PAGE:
Intermission Talk

What’s “The Effect”

of that “Waitress?”

Sweet.  Sweet.

 

by TONY VELLELA

 

A pair of thank-you’s are in order, before looking  more closely at Lucy Prebble’s powerful new drama, “The Effect,” now thankfully in residence at the Barrow Street Theatre, in the Village until Labor Day. The first, presumably, has been repeatedly bestowed by her, on director David Cromer, for his matchless contribution to the life of this production.  The second to my good friend Doc, a medical physicist, who accompanied me to the theatre to see this play.  This is not to say that “The Effect” requires expert analysis to be understood.  But it was a blessing to learn on the spot that all the terms and associated events related to early clinical drug trials and their related consequences were, in fact, accurate.  [There really is such a thing as Transient Global Amnesia.]  His observations only strengthened my admiration for Ms. Prebble’s  playwriting skills.

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At first glance, “The Effect” could appear to be a left-field take on the familiar meet-cute premise: two people find themselves thrown together under unusual, and somewhat unpredictable circumstances, only to discover they are madly attracted to each other.  Connie and Tristan [equally remarkably portrayed by Susannah Flood and Carter Hudson] have both, separately, signed on for a month-long experiment, confined to stay within the hospital, to test the efficacy of a newly-developed anti-depressant.  They are under the guidance of Dr. Lorna James, [Kati Brazda], a clinician of a certain age whose identity centers around her work, and the drug company’s project manager Dr. Toby Sealey, [Steve Key], an attractive careerist aware of his ability to have most women of any age find him attractive.  From the get-go, the rigid protocols that must be observed, to insure that the results have merit, clash with the participants’ personalities, though in different ways.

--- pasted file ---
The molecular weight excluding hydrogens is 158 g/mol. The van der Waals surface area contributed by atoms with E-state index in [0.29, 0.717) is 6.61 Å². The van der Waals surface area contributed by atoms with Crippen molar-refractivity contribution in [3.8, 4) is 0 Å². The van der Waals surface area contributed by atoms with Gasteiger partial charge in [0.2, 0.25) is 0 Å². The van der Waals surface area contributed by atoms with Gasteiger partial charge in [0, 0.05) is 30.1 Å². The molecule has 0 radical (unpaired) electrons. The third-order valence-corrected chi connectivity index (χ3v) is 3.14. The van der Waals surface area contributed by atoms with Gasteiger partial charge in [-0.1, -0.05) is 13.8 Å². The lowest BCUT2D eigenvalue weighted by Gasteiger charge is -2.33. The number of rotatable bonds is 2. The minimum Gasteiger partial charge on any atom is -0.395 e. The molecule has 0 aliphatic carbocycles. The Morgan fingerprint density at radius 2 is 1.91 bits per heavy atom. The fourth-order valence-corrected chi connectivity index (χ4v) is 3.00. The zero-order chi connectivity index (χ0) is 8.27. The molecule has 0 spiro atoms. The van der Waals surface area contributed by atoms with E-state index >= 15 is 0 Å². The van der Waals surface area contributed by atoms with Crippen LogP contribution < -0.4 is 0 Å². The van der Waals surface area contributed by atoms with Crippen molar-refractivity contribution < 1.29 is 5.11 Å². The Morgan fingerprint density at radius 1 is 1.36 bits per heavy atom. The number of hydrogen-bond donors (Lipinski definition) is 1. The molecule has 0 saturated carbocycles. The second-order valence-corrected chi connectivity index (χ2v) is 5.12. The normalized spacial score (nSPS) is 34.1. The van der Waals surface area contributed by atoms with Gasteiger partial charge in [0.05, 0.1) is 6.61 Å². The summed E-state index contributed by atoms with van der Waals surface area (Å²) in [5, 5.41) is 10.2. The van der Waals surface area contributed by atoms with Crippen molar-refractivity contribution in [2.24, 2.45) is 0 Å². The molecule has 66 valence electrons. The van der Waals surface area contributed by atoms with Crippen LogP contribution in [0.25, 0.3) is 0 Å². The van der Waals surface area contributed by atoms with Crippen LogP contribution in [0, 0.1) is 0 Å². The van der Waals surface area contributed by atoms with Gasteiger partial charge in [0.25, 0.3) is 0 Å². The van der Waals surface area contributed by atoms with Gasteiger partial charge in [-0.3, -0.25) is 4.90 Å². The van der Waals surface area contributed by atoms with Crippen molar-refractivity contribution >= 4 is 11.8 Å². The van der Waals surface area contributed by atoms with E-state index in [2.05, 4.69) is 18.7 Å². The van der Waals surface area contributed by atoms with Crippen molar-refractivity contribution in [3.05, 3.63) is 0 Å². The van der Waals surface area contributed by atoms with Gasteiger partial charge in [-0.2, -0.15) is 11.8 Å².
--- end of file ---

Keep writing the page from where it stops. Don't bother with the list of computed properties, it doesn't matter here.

Because the intention of the trial is to gauge moods, to observe the onset of, or absence of depression, and to note changes in responses as dosages are increased, how Connie and Tristan react, not just individually, but in relation to each other, lays out a framework for what the play might explore.  Connie, and even to a certain extent, Dr. Lorna, are quick to see Tristan’s playful, flirtatious behavior, and he is just as quick to deny its conscious practice.  When Tristan proposes, after only a matter of days, that they embark on a travel adventure together when the trial ends, Connie sees it as another type of flirtation, until she begins to develop ‘feelings’ for him, despite being in a relationship with an older man she claims makes her ‘happy.’  Tristan challenges that.  And not too much later, she acknowledges  a growing attraction to him, and the confusion it has caused in her.  Wary that it is the drug that has altered her ability to perceive her true feelings, she pushes Dr. Lorna into having an adult, woman-to-woman rather than doctor-to-patient discussion about these impulses.   When the doctor hears that Connie has a relationship to go home to, regardless of how stable it may be, and that the attraction to Tristan poses a real threat to that relationship, the doctor allows herself to reveal a similar episode in her life that involved a short-term affair that played out at a medical conference, and her regret that she did not have either the courage or the correct perception to end it, and instead, allow it to surface again, from time to time.   Apart from Connie’s knowledge, we learn that the doctor’s sometime lover is/was her boss at the clinic, Dr. Sealey, and further, that Dr. Lorna herself had battled her own version of depression because of the ongoing affair.

And what of Tristan?  He continues to prod and nudge Connie, to wear away at her sense of certainty that her current relationship should be based on fidelity, and to use his quirky, almost childlike at times approaches to their time together finally to unleash floods of passion, sexual and emotional.  Discovered by the doctors, they promise to end it, as it threatens to contaminate the trial.  It does not end.